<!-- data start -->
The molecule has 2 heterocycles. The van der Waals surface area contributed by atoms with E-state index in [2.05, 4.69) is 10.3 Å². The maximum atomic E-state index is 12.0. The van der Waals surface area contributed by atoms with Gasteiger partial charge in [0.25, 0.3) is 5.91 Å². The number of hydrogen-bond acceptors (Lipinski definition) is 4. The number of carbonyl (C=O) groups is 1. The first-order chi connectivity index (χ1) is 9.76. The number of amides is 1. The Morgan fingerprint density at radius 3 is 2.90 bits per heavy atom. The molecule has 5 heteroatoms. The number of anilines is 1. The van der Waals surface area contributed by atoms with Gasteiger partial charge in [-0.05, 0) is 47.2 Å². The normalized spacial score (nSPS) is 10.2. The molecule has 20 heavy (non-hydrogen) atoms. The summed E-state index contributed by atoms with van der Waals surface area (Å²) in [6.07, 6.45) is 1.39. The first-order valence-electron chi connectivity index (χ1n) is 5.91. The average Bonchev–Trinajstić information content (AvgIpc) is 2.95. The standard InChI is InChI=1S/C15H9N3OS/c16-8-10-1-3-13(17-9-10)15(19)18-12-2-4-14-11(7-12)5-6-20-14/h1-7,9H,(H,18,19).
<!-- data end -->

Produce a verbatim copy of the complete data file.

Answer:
The molecule has 2 heterocycles. The van der Waals surface area contributed by atoms with E-state index in [2.05, 4.69) is 10.3 Å². The maximum atomic E-state index is 12.0. The van der Waals surface area contributed by atoms with Gasteiger partial charge in [0.25, 0.3) is 5.91 Å². The number of hydrogen-bond acceptors (Lipinski definition) is 4. The number of carbonyl (C=O) groups is 1. The first-order chi connectivity index (χ1) is 9.76. The number of amides is 1. The Morgan fingerprint density at radius 3 is 2.90 bits per heavy atom. The molecule has 5 heteroatoms. The number of anilines is 1. The van der Waals surface area contributed by atoms with Gasteiger partial charge in [-0.05, 0) is 47.2 Å². The normalized spacial score (nSPS) is 10.2. The molecule has 20 heavy (non-hydrogen) atoms. The summed E-state index contributed by atoms with van der Waals surface area (Å²) in [6.07, 6.45) is 1.39. The first-order valence-electron chi connectivity index (χ1n) is 5.91. The average Bonchev–Trinajstić information content (AvgIpc) is 2.95. The standard InChI is InChI=1S/C15H9N3OS/c16-8-10-1-3-13(17-9-10)15(19)18-12-2-4-14-11(7-12)5-6-20-14/h1-7,9H,(H,18,19).